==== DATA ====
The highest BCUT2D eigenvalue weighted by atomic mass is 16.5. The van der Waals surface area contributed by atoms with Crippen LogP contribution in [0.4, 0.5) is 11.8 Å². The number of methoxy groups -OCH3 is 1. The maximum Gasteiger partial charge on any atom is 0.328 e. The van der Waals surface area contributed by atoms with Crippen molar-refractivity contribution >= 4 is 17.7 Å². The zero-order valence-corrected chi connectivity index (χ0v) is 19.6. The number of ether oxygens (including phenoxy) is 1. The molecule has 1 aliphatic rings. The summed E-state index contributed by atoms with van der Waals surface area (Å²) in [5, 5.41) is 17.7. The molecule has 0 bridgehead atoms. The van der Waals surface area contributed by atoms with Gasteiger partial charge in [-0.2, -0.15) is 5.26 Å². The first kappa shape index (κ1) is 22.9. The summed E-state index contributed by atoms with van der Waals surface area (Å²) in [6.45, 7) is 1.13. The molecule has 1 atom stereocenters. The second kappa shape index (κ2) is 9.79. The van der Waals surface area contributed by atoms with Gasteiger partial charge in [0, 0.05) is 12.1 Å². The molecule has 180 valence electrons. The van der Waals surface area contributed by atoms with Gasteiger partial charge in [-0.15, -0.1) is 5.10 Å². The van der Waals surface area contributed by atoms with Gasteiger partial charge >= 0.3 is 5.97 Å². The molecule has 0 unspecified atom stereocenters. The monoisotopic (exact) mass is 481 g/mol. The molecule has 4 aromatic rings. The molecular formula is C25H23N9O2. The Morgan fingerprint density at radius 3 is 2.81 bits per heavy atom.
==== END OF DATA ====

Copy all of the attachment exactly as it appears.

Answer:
The highest BCUT2D eigenvalue weighted by atomic mass is 16.5. The van der Waals surface area contributed by atoms with Crippen LogP contribution in [0.4, 0.5) is 11.8 Å². The number of methoxy groups -OCH3 is 1. The maximum Gasteiger partial charge on any atom is 0.328 e. The van der Waals surface area contributed by atoms with Crippen molar-refractivity contribution >= 4 is 17.7 Å². The zero-order valence-corrected chi connectivity index (χ0v) is 19.6. The number of ether oxygens (including phenoxy) is 1. The molecule has 1 aliphatic rings. The summed E-state index contributed by atoms with van der Waals surface area (Å²) in [5, 5.41) is 17.7. The molecule has 0 bridgehead atoms. The van der Waals surface area contributed by atoms with Gasteiger partial charge in [-0.2, -0.15) is 5.26 Å². The first kappa shape index (κ1) is 22.9. The summed E-state index contributed by atoms with van der Waals surface area (Å²) in [6.45, 7) is 1.13. The molecule has 1 atom stereocenters. The second kappa shape index (κ2) is 9.79. The van der Waals surface area contributed by atoms with Gasteiger partial charge in [0, 0.05) is 12.1 Å². The molecule has 180 valence electrons. The van der Waals surface area contributed by atoms with Gasteiger partial charge in [-0.15, -0.1) is 5.10 Å². The van der Waals surface area contributed by atoms with Gasteiger partial charge >= 0.3 is 5.97 Å². The molecule has 0 unspecified atom stereocenters. The monoisotopic (exact) mass is 481 g/mol. The molecule has 4 aromatic rings. The molecular formula is C25H23N9O2. The Morgan fingerprint density at radius 3 is 2.81 bits per heavy atom.